This positive portrayal of the Turkish and Muslim leaders as worthy adversaries was deliberate. The chroniclers wanted to show that the Holy Land was not gained with ease. The defeat of the Muslim enemy would be all more impressive when the foe encountered was portrayed as fierce, skilled, and characteristically quite like the European knight.

The Battle of Dorylaeum, painted by Gustav Dore some 800 years after the event. But note the depiction of the arms of the armies - they are shown to be equally armed with spears and shields.
Gustav Dore, Wikimedia Commons

Like sheep before a lion

And the actual skill and formidability of the Muslim forces, as demonstrated by their victories against the Crusaders in battles and skirmishes, not to mention their weaponry, made this task simple.

Even if their ultimate goal was to highlight the heroism of their own champions, the Christian chroniclers were even willing to admit when and how the Crusaders were spectacularly demolished by Muslim soldiers.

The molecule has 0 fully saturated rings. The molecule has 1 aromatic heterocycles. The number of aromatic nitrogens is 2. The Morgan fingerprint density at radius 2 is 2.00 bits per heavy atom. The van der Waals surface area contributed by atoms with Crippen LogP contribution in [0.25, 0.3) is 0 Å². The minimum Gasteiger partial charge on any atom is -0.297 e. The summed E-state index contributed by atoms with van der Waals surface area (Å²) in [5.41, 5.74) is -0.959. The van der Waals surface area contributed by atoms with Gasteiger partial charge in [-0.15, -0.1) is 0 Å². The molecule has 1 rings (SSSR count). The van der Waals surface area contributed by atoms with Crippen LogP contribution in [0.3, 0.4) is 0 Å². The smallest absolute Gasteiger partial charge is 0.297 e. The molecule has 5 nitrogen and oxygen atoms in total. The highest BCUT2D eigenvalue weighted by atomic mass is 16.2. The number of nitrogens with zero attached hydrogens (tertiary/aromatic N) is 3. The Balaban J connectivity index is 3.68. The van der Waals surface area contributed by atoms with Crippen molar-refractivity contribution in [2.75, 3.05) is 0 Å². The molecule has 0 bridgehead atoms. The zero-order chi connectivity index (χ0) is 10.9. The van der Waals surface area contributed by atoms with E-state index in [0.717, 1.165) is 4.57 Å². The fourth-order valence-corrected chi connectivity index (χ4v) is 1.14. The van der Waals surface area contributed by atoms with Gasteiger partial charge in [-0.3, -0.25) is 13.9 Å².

At one point, for example, in 1098, the invading Crusaders met a Turkish host outside Antioch. The chronicler describes them as “encircling us on all sides, hurling, shooting, wounding [our men], and cruelly cutting them down with the sword. For so fiercely did they attack our forces that the latter took to flight over the top of the mountains, and wherever a passageway was open. He who could advance at rapid pace escaped alive, but he who could not flee, met death. There were martyred on that day more than a thousand of our knights” (Gesta, and The First Crusade: The Accounts of Eye-Witnesses and Participants).

Such descriptions of the fleeing and overwhelmed Christians before Antioch made the eventual Christian capture of the city all the more glorious.

The artistic rendering of Muslim soldiers in battle with Crusaders could be equally as flattering. Muslim forces were often depicted as almost indistinguishable from the Christian forces. In a 13th century depiction of the attack on Shaizar, the only distinguishing feature of the Muslim forces on the right side is the moon on the shield of one of the knights, and the curving end of their swords.

Otherwise, both Christian and Muslim forces are equally matched and armed. Sometimes the Muslims had other defining artistic characteristics, usually a turban or kerchief on their head, and large beards.

The 'witnessing centurion' as Muslim

Possibly the most fascinating positive portrayal of the Muslim knight in Crusader art is Crucifixion scenes.